Following considerable regulatory scrutiny, Alphabet now owns the fitness tracking company.
After having undergone regulatory scrutiny both in the United States and by the European Union, the Fitbit acquisition by Google’s parent company Alphabet has become official.
Among the primary concerns voiced about this deal is that Google would receive massive data quantities.
The Fitbit acquisition gives Google access to a substantial amount of logged user health data. This was among the primary regulatory concerns for the deal. The reason is that targeted advertising is central to Google’s revenue. Therefore, there were concerns that this very private collected data could be used for marketing purposes.
Since the purchase became official a few days ago, Google and Fitbit have both made their own statements to help to address any remaining concerns over this issue. Google was particularly focused on ensuring that consumers know that its interest in the deal was primarily about the hardware. This is indeed an area in which the company has struggled to appeal to consumers. The company constantly seeks to compete with Apple in the wearable technology and fitness gadget categories but has been, as of yet, unable to grab hold of any real lead.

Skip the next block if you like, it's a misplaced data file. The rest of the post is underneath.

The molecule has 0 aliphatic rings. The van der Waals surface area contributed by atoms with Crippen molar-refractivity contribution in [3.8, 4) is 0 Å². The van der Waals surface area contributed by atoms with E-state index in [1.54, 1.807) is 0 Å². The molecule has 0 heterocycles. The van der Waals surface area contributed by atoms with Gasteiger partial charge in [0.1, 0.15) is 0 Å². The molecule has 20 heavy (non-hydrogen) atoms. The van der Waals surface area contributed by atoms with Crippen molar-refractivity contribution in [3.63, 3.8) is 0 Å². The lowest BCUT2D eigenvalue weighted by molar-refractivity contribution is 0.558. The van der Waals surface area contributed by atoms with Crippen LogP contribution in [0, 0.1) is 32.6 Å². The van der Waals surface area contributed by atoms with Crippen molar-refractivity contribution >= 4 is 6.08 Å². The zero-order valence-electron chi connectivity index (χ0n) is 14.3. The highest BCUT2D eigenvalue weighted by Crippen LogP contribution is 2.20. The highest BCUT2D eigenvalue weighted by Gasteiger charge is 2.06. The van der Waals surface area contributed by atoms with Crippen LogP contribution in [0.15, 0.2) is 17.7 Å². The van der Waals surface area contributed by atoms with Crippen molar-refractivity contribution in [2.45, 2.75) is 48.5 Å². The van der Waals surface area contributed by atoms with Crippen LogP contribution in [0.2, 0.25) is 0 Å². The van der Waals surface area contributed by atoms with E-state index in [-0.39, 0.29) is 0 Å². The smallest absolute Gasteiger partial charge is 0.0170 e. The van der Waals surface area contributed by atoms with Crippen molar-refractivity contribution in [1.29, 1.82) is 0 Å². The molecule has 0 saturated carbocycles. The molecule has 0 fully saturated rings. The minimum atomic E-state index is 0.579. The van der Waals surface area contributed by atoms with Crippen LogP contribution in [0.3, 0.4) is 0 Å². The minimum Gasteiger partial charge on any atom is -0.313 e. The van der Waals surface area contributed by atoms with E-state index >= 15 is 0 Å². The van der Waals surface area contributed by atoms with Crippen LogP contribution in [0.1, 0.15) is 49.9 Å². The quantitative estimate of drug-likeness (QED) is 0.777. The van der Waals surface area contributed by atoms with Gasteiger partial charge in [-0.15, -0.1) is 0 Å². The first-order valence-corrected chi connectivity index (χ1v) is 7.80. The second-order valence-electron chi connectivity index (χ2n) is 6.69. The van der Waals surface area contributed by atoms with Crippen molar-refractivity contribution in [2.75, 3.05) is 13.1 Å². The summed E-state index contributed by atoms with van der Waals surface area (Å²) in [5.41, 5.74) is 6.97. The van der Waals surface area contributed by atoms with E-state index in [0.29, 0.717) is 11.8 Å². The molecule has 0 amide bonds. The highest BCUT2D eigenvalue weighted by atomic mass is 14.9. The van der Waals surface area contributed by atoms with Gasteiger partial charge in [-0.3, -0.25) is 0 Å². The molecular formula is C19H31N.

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The Fitbit acquisition is, according to Google about obtaining the highly popular hardware.
“This deal has always been about devices, not data, and we’ve been clear since the beginning that we will protect Fitbit users’ privacy,” explained Rick Osterloh, Google Senior Vice President of Devices and Services. “We worked with global regulators on an approach which safeguards consumers’ privacy expectations, including a series of binding commitments that confirm Fitbit users’ health and wellness data won’t be used for Google ads and this data will be separated from other Google ads data.”
James Park, Fitbit CEO and co-founder, released a similar statement to reassure the brand’s product users: “The trust of our users will continue to be paramount, and we will maintain strong data privacy and security protections, giving you control of your data and staying transparent about what we collect and why.”
The Fitbit acquisition involved a $2.1 billion deal. Regulators, particularly in the EU, laid down a few requirements before they would give the nod to the deal’s completion. These requirements were particularly focused on how Google could use collected data for ad purposes, safeguarding factors of interoperability between competing wearables, and how users would be able to continue using their devices and sharing their health and fitness data should they choose to do so.